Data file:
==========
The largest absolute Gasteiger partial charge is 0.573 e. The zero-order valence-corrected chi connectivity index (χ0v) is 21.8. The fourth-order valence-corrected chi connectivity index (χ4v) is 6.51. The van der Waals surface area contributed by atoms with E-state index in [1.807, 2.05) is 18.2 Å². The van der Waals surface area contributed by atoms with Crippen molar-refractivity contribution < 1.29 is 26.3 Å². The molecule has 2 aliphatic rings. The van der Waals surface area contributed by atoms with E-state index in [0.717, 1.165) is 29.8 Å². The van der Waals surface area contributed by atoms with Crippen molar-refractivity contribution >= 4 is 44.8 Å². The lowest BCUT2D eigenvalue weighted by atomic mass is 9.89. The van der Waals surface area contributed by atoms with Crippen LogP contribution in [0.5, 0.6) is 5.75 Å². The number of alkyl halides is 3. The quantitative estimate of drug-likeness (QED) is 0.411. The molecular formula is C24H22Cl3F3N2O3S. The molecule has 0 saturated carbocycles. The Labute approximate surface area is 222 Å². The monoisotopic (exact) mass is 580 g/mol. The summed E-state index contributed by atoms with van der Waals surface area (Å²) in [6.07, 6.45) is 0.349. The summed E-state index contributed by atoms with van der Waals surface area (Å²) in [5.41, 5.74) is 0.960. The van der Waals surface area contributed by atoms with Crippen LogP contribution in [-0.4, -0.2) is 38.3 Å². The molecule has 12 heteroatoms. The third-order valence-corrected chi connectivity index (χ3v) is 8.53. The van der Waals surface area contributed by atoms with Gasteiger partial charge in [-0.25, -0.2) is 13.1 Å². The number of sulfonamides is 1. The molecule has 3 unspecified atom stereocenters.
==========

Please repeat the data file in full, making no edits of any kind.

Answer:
The largest absolute Gasteiger partial charge is 0.573 e. The zero-order valence-corrected chi connectivity index (χ0v) is 21.8. The fourth-order valence-corrected chi connectivity index (χ4v) is 6.51. The van der Waals surface area contributed by atoms with E-state index in [1.807, 2.05) is 18.2 Å². The van der Waals surface area contributed by atoms with Crippen molar-refractivity contribution < 1.29 is 26.3 Å². The molecule has 2 aliphatic rings. The van der Waals surface area contributed by atoms with E-state index in [0.717, 1.165) is 29.8 Å². The van der Waals surface area contributed by atoms with Crippen molar-refractivity contribution >= 4 is 44.8 Å². The lowest BCUT2D eigenvalue weighted by atomic mass is 9.89. The van der Waals surface area contributed by atoms with Crippen LogP contribution in [0.5, 0.6) is 5.75 Å². The number of alkyl halides is 3. The quantitative estimate of drug-likeness (QED) is 0.411. The molecular formula is C24H22Cl3F3N2O3S. The molecule has 0 saturated carbocycles. The Labute approximate surface area is 222 Å². The monoisotopic (exact) mass is 580 g/mol. The summed E-state index contributed by atoms with van der Waals surface area (Å²) in [6.07, 6.45) is 0.349. The summed E-state index contributed by atoms with van der Waals surface area (Å²) in [5.41, 5.74) is 0.960. The van der Waals surface area contributed by atoms with Crippen LogP contribution in [-0.4, -0.2) is 38.3 Å². The molecule has 12 heteroatoms. The third-order valence-corrected chi connectivity index (χ3v) is 8.53. The van der Waals surface area contributed by atoms with Gasteiger partial charge in [-0.25, -0.2) is 13.1 Å². The number of sulfonamides is 1. The molecule has 3 unspecified atom stereocenters.